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Art history is fascinating because of its continuous development, reflecting, through creative process, the changes in the world, societies, values. This is also true in relation to any individual artist – their practice develops throughout the years, lead by the artist’s main interest and overall purpose.
Often early works by the most acclaimed artists, although bearing her/ his individuality, are very different to their most famous style. However, these works are usually very much sought after by collectors, as they set a certain starting point for the artist and also are mostly rare and not often seen.
Here are 5 examples of early works by famous artists that you might not expect.

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1. JACKSON POLLOCK (1912 – 1956, US)

“Going West”, 1934, oil on fiberboard 38.3 x 52.7 cm, Smithsonian American Art Museum

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Jackson Pollock is best known for his abstract ‘drip-paintings’, which he developed in the late 1940s, however, in his younger age, his work had a much more narrative style, with subject matter derived largely form the 19th-century American painters, such as Pinkham Ryder and Thomas Hart Benton.
In early 1934, Pollock painted a picture called “Going West”.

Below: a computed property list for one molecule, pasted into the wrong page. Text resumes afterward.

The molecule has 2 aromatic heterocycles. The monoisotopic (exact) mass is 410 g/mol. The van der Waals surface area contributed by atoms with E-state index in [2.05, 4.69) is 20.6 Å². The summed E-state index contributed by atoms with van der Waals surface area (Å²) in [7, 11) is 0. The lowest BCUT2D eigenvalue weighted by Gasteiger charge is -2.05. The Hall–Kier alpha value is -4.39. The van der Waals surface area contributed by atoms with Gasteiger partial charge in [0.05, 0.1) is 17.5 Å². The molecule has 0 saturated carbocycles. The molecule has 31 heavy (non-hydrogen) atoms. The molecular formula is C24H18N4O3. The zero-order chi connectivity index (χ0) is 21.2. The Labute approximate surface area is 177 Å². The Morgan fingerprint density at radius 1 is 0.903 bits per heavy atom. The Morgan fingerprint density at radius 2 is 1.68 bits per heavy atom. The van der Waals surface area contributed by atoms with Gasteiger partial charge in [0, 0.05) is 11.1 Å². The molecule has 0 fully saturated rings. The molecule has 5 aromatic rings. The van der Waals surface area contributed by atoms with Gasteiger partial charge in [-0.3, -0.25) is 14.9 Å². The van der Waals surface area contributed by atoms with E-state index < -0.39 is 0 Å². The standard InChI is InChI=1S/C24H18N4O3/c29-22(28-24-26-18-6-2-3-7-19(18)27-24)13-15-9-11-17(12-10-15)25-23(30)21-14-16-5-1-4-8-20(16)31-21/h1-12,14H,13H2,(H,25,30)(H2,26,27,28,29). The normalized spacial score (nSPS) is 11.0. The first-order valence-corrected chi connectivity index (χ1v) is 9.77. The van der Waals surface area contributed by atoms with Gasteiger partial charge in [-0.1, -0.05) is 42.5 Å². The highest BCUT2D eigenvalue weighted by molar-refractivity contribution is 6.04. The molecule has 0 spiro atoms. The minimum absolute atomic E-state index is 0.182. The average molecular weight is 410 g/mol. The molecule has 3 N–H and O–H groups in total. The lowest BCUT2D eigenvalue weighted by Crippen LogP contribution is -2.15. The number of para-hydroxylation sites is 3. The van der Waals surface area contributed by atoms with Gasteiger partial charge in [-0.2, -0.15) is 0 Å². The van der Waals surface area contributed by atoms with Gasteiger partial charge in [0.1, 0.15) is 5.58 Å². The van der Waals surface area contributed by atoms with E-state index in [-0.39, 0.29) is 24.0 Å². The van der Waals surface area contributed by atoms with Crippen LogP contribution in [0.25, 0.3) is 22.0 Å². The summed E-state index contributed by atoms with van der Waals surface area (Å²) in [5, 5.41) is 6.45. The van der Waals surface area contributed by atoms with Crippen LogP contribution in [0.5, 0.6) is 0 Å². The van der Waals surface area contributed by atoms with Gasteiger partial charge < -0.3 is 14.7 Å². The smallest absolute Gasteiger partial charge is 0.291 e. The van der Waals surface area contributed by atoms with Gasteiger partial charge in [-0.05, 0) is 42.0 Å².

Soon he became more and more interested in European abstraction, and incorporated it in his work as a means of expressing the changing experiences of life in America.
The first of Pollock’s paintings acquired by a museum was a semi-abstract oil, gouache and plaster on canvas, “The She-Wolf”, bought by MoMA for $650 in 1944.
In the early 2000s a classic drip painting by Pollock became the world’s most expensive painting, when “No.5“, 1948, sold for $140 million.

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“N17 A”, 1948, oil on fireboard, 86.5 x 112 cm, private collection

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2. CLAUDE MONET (1840 – 1926, France)

“The Man in the Small Hat”, c1855-6, graphite on paper, 20 x 15 cm

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Claude Monet – the founder of the French Impressionist painting, at the age of 15 was a known all over the neighbourhood caricaturist. It wasn’t until Eugene Boudin introduced Monet to painting in the open air (which wasn’t so popular in those days), that the young artist discovered the beauty of nature around him and devoted his life and work to expressing perceptions of the landscape and its constant changes.
“Impression, Sunrise” was painted in 1872 and first shown in 1874, at the independent exhibition, arranged by Monet and his fellow, like minded artists. The painters introduced the new technique and philosophy of painting, drawing attention to every day subjects, and making the image secondary to the overall impression from the painterly composition.
The term “Impressionism” was coined by the art critic Louis Leroy, in his rather negative review of the show.

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“Impression, Sunrise”, 1872, oil on canvas, 48 cm × 63 cm, Musée Marmottan Monet,Paris

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 3. LUCIAN FREUD (1922 – 2011, Germany, UK)

“Gerald Wilde”, 1943, oil on panel, 30.5 x 22.6 cm, private collection